Feinberg declined to comment, citing a confidentiality agreement. Dena Iverson, a Justice Department spokeswoman, confirmed formal settlement talks had ended and said the department expected to file its brief outlining the reasons for its appeal by Monday with the U.S. Court of Appeals for the 5th Circuit, which will hear the case.

“This case rises from a tragedy of unspeakable proportions,” Iverson said in a statement. “The United States and the plaintiffs have engaged in a months-long effort to resolve this case regarding the United States’ liability through mediation. Although formal mediation has now ended, we remain open to resolving the plaintiff’s claims through settlement and will continue our efforts to do so.”

But gun control groups and others close to the case have accused the Justice Department of “retraumatizing” the Sutherland Springs families by proceeding with the appeal, and have questioned why the department was willing to settle the other mass shooting cases.

“There is a difference between being ‘open to resolution’ and doing what is fair and just. The plaintiffs have offered to settle this case below the court-ordered judgment,” Jamal Alsaffar, the lead attorney representing the Sutherland Springs families, said in a statement. “Seven members of this community have passed away waiting for justice. The government’s plan seems to continue delaying until others die or give up. But these families will not give up.”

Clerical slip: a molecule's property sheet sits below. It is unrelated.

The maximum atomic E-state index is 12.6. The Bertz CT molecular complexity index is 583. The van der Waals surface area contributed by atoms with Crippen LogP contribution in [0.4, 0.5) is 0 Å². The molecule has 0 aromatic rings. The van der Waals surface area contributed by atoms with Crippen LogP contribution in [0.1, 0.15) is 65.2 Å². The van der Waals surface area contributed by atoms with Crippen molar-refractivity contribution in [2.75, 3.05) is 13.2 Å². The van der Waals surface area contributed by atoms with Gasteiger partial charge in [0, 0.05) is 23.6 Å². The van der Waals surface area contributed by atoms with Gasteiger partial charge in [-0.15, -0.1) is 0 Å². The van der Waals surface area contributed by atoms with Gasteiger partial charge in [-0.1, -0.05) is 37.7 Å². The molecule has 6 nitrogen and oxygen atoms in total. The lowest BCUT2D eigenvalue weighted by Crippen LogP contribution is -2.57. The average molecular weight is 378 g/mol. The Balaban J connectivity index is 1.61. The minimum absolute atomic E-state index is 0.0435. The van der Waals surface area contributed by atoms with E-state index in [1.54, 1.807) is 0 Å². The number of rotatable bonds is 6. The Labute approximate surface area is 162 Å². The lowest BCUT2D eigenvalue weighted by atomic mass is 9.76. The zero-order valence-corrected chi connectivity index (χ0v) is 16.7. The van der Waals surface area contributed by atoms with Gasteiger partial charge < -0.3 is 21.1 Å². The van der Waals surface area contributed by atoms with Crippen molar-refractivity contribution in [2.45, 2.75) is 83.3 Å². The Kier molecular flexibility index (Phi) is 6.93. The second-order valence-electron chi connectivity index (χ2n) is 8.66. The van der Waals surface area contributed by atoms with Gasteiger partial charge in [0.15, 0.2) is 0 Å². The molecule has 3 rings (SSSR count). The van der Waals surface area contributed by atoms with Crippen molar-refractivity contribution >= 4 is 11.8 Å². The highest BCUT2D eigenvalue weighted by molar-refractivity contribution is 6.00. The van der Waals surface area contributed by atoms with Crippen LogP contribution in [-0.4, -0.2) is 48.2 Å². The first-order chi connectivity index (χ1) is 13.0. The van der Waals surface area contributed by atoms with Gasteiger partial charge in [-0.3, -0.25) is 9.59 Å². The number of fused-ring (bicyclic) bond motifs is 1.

Dozens of victims sued the U.S. Air Force in 2018 after the branch said it did not report gunman Devin Kelley’s history of violence, including a 2012 conviction for domestic assault, to the FBI. That conviction, which led to Kelley’s dismissal from the Air Force, should have prevented the former airman from being able to buy the guns he used in the attack.

U.S. District Judge Xavier Rodriguez later found that the Air Force was 60 percent liable for the shooting, pointing to other details uncovered in the case, including that Air Force officials were aware Kelley had previously researched and threatened a mass shooting and had a history of severe mental health issues that led officials to declare him to be “dangerous” and “a threat.”

According to testimony and evidence in the case, Air Force officials were so alarmed by Kelley’s threats of violence that he was permanently barred not only from the New Mexico air base where he served, but also all bases around the country. Yet Air Force officials did not report his conviction to the FBI background check system or warn others of his potential for violence, a decision that Rodriguez condemned in a July 2021 ruling.